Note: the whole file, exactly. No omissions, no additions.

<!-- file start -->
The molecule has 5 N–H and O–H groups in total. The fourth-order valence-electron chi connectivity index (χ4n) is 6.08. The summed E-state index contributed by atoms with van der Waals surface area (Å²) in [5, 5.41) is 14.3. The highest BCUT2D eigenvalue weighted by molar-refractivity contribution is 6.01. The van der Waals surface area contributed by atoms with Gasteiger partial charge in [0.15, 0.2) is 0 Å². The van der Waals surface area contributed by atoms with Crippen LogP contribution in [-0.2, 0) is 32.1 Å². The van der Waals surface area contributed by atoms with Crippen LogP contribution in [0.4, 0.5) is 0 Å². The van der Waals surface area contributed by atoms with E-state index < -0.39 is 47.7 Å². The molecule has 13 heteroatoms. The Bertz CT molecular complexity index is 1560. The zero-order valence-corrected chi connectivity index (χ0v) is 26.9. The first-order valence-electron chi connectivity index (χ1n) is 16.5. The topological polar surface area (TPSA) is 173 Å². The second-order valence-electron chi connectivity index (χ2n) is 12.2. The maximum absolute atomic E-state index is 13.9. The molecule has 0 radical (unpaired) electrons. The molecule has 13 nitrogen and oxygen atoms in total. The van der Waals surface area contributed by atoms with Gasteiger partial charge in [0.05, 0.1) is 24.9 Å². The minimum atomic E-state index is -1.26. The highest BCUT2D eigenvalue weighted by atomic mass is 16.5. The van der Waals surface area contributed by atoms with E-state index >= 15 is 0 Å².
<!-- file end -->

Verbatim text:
The molecule has 5 N–H and O–H groups in total. The fourth-order valence-electron chi connectivity index (χ4n) is 6.08. The summed E-state index contributed by atoms with van der Waals surface area (Å²) in [5, 5.41) is 14.3. The highest BCUT2D eigenvalue weighted by molar-refractivity contribution is 6.01. The van der Waals surface area contributed by atoms with Gasteiger partial charge in [0.15, 0.2) is 0 Å². The van der Waals surface area contributed by atoms with Crippen LogP contribution in [-0.2, 0) is 32.1 Å². The van der Waals surface area contributed by atoms with Crippen LogP contribution in [0.4, 0.5) is 0 Å². The van der Waals surface area contributed by atoms with E-state index < -0.39 is 47.7 Å². The molecule has 13 heteroatoms. The Bertz CT molecular complexity index is 1560. The zero-order valence-corrected chi connectivity index (χ0v) is 26.9. The first-order valence-electron chi connectivity index (χ1n) is 16.5. The topological polar surface area (TPSA) is 173 Å². The second-order valence-electron chi connectivity index (χ2n) is 12.2. The maximum absolute atomic E-state index is 13.9. The molecule has 0 radical (unpaired) electrons. The molecule has 13 nitrogen and oxygen atoms in total. The van der Waals surface area contributed by atoms with Gasteiger partial charge in [0.05, 0.1) is 24.9 Å². The minimum atomic E-state index is -1.26. The highest BCUT2D eigenvalue weighted by atomic mass is 16.5. The van der Waals surface area contributed by atoms with E-state index >= 15 is 0 Å².